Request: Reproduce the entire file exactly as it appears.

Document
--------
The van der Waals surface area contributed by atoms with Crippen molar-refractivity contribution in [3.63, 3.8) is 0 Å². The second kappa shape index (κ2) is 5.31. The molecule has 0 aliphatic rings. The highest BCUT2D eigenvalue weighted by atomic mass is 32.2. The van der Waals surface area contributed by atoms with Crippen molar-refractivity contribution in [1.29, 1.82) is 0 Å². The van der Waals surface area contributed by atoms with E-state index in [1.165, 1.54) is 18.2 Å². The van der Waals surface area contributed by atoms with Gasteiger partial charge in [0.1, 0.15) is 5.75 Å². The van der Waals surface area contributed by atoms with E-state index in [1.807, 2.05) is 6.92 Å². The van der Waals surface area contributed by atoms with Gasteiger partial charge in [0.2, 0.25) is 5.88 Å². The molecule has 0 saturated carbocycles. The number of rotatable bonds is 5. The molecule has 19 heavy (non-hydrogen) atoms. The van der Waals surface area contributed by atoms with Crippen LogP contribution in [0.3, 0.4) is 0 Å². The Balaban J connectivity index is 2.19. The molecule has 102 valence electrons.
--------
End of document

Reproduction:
The van der Waals surface area contributed by atoms with Crippen molar-refractivity contribution in [3.63, 3.8) is 0 Å². The second kappa shape index (κ2) is 5.31. The molecule has 0 aliphatic rings. The highest BCUT2D eigenvalue weighted by atomic mass is 32.2. The van der Waals surface area contributed by atoms with Crippen molar-refractivity contribution in [1.29, 1.82) is 0 Å². The van der Waals surface area contributed by atoms with E-state index in [1.165, 1.54) is 18.2 Å². The van der Waals surface area contributed by atoms with Gasteiger partial charge in [0.1, 0.15) is 5.75 Å². The van der Waals surface area contributed by atoms with E-state index in [1.807, 2.05) is 6.92 Å². The van der Waals surface area contributed by atoms with Gasteiger partial charge in [0.2, 0.25) is 5.88 Å². The molecule has 0 saturated carbocycles. The number of rotatable bonds is 5. The molecule has 19 heavy (non-hydrogen) atoms. The van der Waals surface area contributed by atoms with Crippen LogP contribution in [0.3, 0.4) is 0 Å². The Balaban J connectivity index is 2.19. The molecule has 102 valence electrons.